A Muslim man in West Java excitedly reads the Gospel of Matthew after receiving his first Bible.
‘Blessed are the persecuted’
Reward of heaven awaits Muslims who convert
By Gary Fallesen
As I spoke at the Asia-Pacific Adventure Ministry Conference in Malaysia about outreach to Muslims, I was met with wide-eyed stares. I had said the “M” word.
In Malaysia, 55 percent of the population of 25 million is regarded as untouchable. The Malay people are not allowed to convert from Islam to Christianity. Legalized discrimination is a way of life in the world’s most economically successful Muslim nation. In fact, Malaysia ensures that Muslims are given better access to jobs, housing and education — and the top two positions in government can be held only by Muslims. The few Christians living in Malaysia focus their witnessing on Indian-Malaysians and Chinese-Malaysians, who might be Hindu or Buddhist, not Muslim.
Across the Java Sea, in neighboring Indonesia things can be even worse. Reportedly, an estimated 10,000 Christians have been killed in recent years on Maluku Islands by Muslims attempting to “Islamify” the population.
Open Doors, an international ministry working with persecuted Christians in more than 60 countries, ranks Indonesia No. 41 on its World Watch List. (The top 10 on the persecution hit parade — headed by North Korea — consists of six Islamic countries, three communist nations, and the Buddhist Bhutan.) Things improved slightly in Indonesia in 2006, according to Open Doors, but the World Watch List still cautioned: “In strongly Islamic areas of Indonesia (e.g., Aceh, West Java and south Sulawesi) Christians are under much more pressure than in other regions.”
Walter Casper IV and I entered West Java in June with seven other Climbing For Christ members from our new JEJAK Chapter, which is based in Jakarta, Indonesia. We were going to Sumedang to initiate an outreach project aimed at the Muslims living in the hills around that city. These Muslims are Sunda people, the largest unreached people group (at 32 million) among the 127 unreached people groups in Indonesia.
Indonesia is an enormous mission field with 180 million Muslims and many animist people groups in some of the most untouched areas remaining in the world.
Spending time in Indonesia and Malaysia makes one realize how good we have it in the church in North America. We can speak openly about Jesus, worship our Lord without fear of repercussion, and enjoy freedoms too often taken for granted.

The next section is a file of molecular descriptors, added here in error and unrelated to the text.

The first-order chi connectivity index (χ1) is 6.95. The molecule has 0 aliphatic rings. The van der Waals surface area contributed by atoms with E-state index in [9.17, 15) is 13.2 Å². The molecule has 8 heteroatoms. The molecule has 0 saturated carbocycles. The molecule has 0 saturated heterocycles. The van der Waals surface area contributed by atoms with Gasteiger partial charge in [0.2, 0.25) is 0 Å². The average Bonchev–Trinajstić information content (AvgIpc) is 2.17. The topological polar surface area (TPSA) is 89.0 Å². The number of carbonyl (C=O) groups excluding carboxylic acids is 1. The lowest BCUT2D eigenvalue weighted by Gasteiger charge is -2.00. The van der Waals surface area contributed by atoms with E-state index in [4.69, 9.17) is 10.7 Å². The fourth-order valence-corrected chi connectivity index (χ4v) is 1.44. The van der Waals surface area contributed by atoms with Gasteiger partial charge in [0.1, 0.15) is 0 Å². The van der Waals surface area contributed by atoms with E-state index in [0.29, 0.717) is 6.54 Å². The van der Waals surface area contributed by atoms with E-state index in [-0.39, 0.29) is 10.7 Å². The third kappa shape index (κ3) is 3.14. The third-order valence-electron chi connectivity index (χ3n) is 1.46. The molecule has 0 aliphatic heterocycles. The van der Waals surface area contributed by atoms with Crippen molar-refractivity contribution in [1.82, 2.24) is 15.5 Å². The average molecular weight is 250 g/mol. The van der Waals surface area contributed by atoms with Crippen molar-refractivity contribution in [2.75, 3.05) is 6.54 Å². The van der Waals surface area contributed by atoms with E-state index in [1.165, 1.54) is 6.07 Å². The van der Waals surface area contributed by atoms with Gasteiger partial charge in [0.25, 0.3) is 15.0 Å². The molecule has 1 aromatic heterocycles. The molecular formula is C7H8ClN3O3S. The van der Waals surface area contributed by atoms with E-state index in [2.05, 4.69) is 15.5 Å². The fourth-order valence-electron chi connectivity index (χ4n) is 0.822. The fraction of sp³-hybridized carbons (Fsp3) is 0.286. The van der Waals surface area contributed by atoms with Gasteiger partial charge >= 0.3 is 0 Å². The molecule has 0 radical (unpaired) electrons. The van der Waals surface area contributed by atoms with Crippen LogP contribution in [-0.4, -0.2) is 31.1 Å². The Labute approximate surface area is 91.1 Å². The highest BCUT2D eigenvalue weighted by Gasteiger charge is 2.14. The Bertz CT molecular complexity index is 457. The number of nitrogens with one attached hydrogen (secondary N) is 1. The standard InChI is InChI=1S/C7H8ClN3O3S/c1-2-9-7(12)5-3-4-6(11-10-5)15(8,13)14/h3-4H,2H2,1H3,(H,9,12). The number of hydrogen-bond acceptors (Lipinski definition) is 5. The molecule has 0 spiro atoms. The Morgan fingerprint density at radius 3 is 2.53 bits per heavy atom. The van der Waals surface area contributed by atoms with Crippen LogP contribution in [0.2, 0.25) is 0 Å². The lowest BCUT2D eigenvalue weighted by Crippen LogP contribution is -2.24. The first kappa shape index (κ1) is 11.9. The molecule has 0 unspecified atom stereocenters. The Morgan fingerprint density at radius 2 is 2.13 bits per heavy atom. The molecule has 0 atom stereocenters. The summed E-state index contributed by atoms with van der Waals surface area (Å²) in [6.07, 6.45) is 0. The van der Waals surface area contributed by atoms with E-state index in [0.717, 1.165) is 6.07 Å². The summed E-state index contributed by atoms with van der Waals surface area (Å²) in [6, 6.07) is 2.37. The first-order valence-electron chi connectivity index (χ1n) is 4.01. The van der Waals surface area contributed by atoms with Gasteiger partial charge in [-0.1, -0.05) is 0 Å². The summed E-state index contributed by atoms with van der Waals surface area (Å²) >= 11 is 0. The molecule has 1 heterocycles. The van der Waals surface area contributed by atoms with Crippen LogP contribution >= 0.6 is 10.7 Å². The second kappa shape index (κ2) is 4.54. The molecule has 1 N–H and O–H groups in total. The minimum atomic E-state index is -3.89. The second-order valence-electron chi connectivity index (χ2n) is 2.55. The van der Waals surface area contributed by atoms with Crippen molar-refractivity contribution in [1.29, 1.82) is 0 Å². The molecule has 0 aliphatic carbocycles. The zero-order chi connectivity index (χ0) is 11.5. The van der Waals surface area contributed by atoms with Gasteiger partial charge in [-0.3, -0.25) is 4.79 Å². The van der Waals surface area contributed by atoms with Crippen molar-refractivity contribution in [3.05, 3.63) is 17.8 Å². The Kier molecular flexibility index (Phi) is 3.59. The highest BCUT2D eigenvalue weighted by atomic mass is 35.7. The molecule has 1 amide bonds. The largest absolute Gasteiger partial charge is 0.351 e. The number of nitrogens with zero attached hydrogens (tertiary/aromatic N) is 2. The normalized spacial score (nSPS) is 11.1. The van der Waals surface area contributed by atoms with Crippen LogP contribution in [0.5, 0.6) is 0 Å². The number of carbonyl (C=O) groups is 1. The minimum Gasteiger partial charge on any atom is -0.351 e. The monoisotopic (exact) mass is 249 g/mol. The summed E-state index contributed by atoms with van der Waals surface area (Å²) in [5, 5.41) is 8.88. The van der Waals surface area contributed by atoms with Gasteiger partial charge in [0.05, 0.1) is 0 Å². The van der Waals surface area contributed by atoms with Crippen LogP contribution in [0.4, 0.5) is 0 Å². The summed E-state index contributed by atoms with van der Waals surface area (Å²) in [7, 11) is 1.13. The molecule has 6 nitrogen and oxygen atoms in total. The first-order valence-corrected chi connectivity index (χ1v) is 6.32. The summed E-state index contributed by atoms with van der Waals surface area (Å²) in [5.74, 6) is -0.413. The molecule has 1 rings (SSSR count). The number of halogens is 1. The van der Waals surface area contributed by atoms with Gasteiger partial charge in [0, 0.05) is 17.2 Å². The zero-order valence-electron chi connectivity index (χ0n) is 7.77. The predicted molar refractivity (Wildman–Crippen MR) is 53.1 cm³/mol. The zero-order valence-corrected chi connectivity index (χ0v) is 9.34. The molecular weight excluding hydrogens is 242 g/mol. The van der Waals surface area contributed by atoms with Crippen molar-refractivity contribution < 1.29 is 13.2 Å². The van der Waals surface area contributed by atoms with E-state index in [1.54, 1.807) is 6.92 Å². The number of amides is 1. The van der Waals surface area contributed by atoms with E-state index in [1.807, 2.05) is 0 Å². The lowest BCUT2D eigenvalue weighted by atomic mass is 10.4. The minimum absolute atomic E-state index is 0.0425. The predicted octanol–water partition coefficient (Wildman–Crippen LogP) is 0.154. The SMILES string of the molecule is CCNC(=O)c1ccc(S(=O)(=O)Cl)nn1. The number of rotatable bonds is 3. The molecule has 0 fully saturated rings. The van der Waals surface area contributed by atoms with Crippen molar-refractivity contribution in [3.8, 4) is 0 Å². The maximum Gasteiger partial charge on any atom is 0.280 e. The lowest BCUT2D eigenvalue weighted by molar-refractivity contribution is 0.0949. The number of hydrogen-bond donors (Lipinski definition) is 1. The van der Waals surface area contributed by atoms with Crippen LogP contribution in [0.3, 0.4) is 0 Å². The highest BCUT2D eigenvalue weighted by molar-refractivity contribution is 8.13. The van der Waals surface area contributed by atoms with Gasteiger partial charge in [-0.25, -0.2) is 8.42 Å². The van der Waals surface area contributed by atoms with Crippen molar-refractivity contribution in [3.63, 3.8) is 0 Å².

Open Doors estimates that 200 million Christians in more than 60 countries “face the most brutal retribution because of their faith.” It is only when we put ourselves in the shoes of our persecuted brothers and sisters in Christ that we realize what the early church experienced. Most of the Bible was written by persecuted people for persecuted people. By working with persecuted Christians we learn more about the original meaning of Scripture.
Jesus taught: “Blessed are those who are persecuted because of righteousness, for theirs is the kingdom of heaven. Blessed are you when people insult you, persecute you and falsely say all kinds of evil against you because of me. Rejoice and be glad, because great is your reward in heaven, for in the same way they persecuted the prophets who were before you” (Matthew 5:10-12).
But this isn’t just an exercise in experiential Bible study. This is the very serious business of doing the Lord’s work, of going where He sends us, of reaching out to those living in places where others will not or cannot deliver the Gospel.
Sadly, not enough workers are volunteering for this harvest.
A mere two percent of the Protestant missionary force is actively involved in evangelizing among the world’s 1.3 billion Muslims. About 20 percent of the world’s population is Muslim — or an astounding one in every five people. William Miller, an American missionary to Persia (pre-1980 Iran), wrote in A Christian’s Response to Islam that “with some glorious exceptions, the Christians of the world have ... failed to obey Christ by sending laborers to sow and reap a harvest in Muslim lands.”